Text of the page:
Finally, although the drive for dominance probably has an inherited component, learning is an important factor in terms of how the dog responds. It is important to recognize that dominance is an interaction between individuals. Once owners understand this concept, the necessity of establishing themselves as the benevolent leaders of the dog's social group will make more sense.


Dominance aggression is characterized by threats directed toward the owner when the dog feels challenged or threatened by the owner's actions.

A complete physical examination is recommended to rule out any underlying medical condition that may be contributing to your dog's aggressive behavior. If your dog receives a clean bill of health, a behavior specialist can evaluate your dog and provide an appropriate treatment plan as well as safety recommendations.


1. It is important to avoid any further confrontations with your dog that he might win. This can be accomplished by identifying all situations in which your dog is likely to challenge you and avoiding all interactions and situations in which aggressive behavior may be evoked.

2. Obedience-train your dog to enhance your control and help you develop appropriate leadership skills. The most important commands your dog should be taught include, SIT, DOWN, STAY, and COME. Train your dog to obey a command before he receives any resource from you, including food, attention, toys, petting, and access to the outdoors. Teaching your dog that "Nothing in Life is Free," that all gifts great and small must be earned by means of offering an appropriate response to a single-word command, promotes a relationship based on understanding and trust.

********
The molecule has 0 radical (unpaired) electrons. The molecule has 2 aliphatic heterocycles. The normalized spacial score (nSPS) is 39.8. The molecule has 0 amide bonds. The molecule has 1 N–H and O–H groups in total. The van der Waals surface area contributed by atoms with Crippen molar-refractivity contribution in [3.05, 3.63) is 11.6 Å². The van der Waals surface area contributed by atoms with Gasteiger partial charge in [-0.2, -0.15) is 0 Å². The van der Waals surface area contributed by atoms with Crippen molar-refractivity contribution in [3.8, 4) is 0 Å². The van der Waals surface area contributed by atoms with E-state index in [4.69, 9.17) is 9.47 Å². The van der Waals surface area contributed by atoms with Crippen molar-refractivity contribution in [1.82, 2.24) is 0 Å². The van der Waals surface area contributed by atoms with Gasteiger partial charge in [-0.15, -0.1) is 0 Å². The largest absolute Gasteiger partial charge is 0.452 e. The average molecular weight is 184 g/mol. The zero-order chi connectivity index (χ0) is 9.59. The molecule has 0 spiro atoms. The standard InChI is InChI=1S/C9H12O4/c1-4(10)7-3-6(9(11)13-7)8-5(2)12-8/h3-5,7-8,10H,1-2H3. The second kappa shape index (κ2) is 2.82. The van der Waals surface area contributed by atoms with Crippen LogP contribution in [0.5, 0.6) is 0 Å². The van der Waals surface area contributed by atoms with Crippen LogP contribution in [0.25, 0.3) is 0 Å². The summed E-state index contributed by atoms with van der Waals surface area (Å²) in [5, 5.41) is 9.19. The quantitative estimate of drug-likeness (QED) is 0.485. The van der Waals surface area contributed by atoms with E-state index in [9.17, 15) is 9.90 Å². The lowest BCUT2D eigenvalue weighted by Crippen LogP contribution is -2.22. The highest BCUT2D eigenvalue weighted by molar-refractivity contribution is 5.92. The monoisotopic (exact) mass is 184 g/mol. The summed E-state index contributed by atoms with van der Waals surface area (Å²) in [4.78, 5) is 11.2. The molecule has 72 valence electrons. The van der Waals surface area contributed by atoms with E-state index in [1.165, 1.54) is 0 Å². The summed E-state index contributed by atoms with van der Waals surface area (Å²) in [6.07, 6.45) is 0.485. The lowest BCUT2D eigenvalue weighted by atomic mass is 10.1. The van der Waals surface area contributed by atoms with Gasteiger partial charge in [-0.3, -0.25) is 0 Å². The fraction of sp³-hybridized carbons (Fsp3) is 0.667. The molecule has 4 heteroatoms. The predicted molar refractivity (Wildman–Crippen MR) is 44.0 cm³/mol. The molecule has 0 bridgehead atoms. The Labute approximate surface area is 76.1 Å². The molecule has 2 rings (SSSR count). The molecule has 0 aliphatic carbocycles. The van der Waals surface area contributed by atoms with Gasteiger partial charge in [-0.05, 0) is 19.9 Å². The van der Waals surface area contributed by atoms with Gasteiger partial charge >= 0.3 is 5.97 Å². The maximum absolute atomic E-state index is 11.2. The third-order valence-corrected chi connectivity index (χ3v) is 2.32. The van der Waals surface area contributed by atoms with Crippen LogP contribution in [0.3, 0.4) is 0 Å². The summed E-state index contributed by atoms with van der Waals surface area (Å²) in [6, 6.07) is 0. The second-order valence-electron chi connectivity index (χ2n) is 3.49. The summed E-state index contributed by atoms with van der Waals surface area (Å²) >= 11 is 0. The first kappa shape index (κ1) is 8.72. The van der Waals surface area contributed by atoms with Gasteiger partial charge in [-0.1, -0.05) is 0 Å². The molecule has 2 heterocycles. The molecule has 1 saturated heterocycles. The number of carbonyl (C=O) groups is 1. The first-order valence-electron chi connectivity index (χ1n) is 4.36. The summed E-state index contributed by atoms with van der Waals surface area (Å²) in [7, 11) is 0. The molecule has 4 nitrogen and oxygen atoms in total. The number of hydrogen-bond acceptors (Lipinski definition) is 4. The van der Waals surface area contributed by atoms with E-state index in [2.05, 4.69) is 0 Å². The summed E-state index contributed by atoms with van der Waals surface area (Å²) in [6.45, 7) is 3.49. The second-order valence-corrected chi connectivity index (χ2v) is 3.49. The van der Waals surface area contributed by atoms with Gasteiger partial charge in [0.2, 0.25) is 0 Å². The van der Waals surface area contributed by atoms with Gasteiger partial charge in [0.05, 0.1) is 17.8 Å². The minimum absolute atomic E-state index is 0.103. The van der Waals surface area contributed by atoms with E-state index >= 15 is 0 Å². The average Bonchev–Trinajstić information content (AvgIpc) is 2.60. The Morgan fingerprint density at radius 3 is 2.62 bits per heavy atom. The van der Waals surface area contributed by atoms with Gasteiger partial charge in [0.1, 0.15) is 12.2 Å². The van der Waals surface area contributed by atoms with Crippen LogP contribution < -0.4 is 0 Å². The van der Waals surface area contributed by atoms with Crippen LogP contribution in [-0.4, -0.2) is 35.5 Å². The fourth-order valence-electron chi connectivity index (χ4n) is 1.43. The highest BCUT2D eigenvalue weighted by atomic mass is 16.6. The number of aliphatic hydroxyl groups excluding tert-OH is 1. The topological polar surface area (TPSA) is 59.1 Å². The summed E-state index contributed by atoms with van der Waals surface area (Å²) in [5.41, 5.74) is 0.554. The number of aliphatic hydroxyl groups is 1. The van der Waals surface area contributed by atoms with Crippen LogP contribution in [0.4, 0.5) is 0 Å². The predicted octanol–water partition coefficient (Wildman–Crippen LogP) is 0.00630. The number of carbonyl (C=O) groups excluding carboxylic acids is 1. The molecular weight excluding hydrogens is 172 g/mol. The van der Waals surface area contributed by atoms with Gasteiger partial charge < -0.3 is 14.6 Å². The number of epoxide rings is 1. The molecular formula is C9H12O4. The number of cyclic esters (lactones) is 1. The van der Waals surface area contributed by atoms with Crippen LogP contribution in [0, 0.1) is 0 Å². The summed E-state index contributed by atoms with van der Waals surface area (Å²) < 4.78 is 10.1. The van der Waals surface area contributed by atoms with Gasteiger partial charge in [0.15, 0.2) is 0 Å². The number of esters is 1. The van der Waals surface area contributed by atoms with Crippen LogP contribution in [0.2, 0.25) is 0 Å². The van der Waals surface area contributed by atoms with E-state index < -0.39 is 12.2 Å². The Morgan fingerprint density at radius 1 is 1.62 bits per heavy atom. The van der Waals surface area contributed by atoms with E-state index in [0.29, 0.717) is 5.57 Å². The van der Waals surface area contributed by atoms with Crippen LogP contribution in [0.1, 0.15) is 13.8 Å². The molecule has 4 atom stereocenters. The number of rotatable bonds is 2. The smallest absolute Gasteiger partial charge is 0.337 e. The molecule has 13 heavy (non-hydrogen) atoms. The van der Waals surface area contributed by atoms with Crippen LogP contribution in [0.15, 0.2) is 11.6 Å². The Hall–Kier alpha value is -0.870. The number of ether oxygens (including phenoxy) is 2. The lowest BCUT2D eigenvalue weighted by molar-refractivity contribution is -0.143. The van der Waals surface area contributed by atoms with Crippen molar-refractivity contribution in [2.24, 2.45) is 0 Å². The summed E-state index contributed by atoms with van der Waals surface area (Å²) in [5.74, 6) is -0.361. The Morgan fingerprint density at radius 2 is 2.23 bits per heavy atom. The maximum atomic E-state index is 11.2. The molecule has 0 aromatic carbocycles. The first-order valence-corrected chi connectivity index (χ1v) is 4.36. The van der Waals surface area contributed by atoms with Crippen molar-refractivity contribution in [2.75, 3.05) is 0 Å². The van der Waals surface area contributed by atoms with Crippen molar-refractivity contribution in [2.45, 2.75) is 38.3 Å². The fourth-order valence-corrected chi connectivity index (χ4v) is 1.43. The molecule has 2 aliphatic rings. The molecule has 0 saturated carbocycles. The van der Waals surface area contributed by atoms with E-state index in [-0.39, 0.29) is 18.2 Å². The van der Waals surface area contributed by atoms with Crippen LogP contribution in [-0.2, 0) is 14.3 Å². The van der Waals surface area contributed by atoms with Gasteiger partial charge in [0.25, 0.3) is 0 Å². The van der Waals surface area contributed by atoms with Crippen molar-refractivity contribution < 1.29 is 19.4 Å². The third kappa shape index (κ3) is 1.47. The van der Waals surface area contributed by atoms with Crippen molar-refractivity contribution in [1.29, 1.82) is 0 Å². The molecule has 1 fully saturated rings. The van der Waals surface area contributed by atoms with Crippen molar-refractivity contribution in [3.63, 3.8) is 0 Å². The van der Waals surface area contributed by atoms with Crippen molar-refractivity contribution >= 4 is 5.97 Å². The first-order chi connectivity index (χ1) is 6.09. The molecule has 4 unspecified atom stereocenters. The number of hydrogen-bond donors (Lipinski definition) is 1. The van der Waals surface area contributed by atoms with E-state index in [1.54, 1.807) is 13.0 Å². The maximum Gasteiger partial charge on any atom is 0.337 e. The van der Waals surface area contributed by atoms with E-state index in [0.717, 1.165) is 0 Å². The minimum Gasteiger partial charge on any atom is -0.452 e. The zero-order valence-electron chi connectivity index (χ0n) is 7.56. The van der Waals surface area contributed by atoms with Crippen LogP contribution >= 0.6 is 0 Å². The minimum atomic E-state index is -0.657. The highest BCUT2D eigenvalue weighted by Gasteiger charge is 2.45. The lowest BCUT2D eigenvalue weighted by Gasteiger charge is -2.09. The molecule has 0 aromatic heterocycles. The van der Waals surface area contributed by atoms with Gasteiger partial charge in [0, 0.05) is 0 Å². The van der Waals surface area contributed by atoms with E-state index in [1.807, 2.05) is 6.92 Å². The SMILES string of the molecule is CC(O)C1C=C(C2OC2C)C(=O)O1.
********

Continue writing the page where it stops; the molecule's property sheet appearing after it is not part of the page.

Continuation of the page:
In order to accomplish this feat, you must remove all your dog's valued assets so your dog cannot gain access to them on his own. Highly prized possessions often include delicious food treats, special toys, and comfortable furniture. One of the most valuable and difficult resources for owners to control is the attention they give to their dog. Keep in mind that social interaction is a very potent reward to your dog, so it is particularly important that you ignore any desire for affection from your dog. All attention must be earned by having your dog follow a command issued by you, responding in a deferent and respectful manner.